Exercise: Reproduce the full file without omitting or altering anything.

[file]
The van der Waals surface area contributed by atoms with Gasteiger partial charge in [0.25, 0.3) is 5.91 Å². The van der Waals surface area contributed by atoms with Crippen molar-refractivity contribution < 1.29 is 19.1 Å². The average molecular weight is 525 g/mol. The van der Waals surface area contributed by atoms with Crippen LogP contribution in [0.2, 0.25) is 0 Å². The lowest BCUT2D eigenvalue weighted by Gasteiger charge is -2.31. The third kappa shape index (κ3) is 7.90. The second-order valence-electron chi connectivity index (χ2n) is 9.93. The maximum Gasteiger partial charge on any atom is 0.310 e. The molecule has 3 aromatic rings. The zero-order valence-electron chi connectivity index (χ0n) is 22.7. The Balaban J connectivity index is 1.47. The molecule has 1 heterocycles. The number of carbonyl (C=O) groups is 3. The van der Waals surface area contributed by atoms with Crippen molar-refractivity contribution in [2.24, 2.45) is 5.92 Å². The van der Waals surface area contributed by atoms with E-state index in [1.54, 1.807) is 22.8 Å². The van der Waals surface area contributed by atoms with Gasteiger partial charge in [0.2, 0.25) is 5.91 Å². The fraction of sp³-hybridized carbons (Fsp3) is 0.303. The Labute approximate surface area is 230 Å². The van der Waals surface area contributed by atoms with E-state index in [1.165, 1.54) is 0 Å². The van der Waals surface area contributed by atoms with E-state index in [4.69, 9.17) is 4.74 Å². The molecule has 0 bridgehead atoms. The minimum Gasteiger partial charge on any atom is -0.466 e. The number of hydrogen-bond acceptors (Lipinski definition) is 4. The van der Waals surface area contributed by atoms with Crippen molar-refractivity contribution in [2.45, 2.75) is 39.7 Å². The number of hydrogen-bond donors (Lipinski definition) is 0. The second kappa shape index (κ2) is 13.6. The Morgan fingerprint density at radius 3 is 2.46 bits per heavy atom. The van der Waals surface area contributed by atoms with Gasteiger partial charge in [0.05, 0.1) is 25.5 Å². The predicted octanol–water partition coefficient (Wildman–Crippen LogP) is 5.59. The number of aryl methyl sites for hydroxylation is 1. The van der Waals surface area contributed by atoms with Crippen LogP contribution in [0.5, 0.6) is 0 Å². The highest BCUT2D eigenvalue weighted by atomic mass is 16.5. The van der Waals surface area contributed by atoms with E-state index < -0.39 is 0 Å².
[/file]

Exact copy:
The van der Waals surface area contributed by atoms with Gasteiger partial charge in [0.25, 0.3) is 5.91 Å². The van der Waals surface area contributed by atoms with Crippen molar-refractivity contribution < 1.29 is 19.1 Å². The average molecular weight is 525 g/mol. The van der Waals surface area contributed by atoms with Crippen LogP contribution in [0.2, 0.25) is 0 Å². The lowest BCUT2D eigenvalue weighted by Gasteiger charge is -2.31. The third kappa shape index (κ3) is 7.90. The second-order valence-electron chi connectivity index (χ2n) is 9.93. The maximum Gasteiger partial charge on any atom is 0.310 e. The molecule has 3 aromatic rings. The zero-order valence-electron chi connectivity index (χ0n) is 22.7. The Balaban J connectivity index is 1.47. The molecule has 1 heterocycles. The number of carbonyl (C=O) groups is 3. The van der Waals surface area contributed by atoms with Crippen molar-refractivity contribution in [2.24, 2.45) is 5.92 Å². The van der Waals surface area contributed by atoms with E-state index in [1.54, 1.807) is 22.8 Å². The van der Waals surface area contributed by atoms with Gasteiger partial charge in [0.2, 0.25) is 5.91 Å². The fraction of sp³-hybridized carbons (Fsp3) is 0.303. The Labute approximate surface area is 230 Å². The van der Waals surface area contributed by atoms with E-state index in [1.165, 1.54) is 0 Å². The van der Waals surface area contributed by atoms with E-state index in [4.69, 9.17) is 4.74 Å². The molecule has 0 bridgehead atoms. The minimum Gasteiger partial charge on any atom is -0.466 e. The number of hydrogen-bond acceptors (Lipinski definition) is 4. The van der Waals surface area contributed by atoms with Crippen molar-refractivity contribution in [2.45, 2.75) is 39.7 Å². The number of hydrogen-bond donors (Lipinski definition) is 0. The second kappa shape index (κ2) is 13.6. The Morgan fingerprint density at radius 3 is 2.46 bits per heavy atom. The van der Waals surface area contributed by atoms with Gasteiger partial charge in [0.05, 0.1) is 25.5 Å². The predicted octanol–water partition coefficient (Wildman–Crippen LogP) is 5.59. The number of aryl methyl sites for hydroxylation is 1. The van der Waals surface area contributed by atoms with Crippen LogP contribution in [0.5, 0.6) is 0 Å². The highest BCUT2D eigenvalue weighted by atomic mass is 16.5. The van der Waals surface area contributed by atoms with E-state index < -0.39 is 0 Å².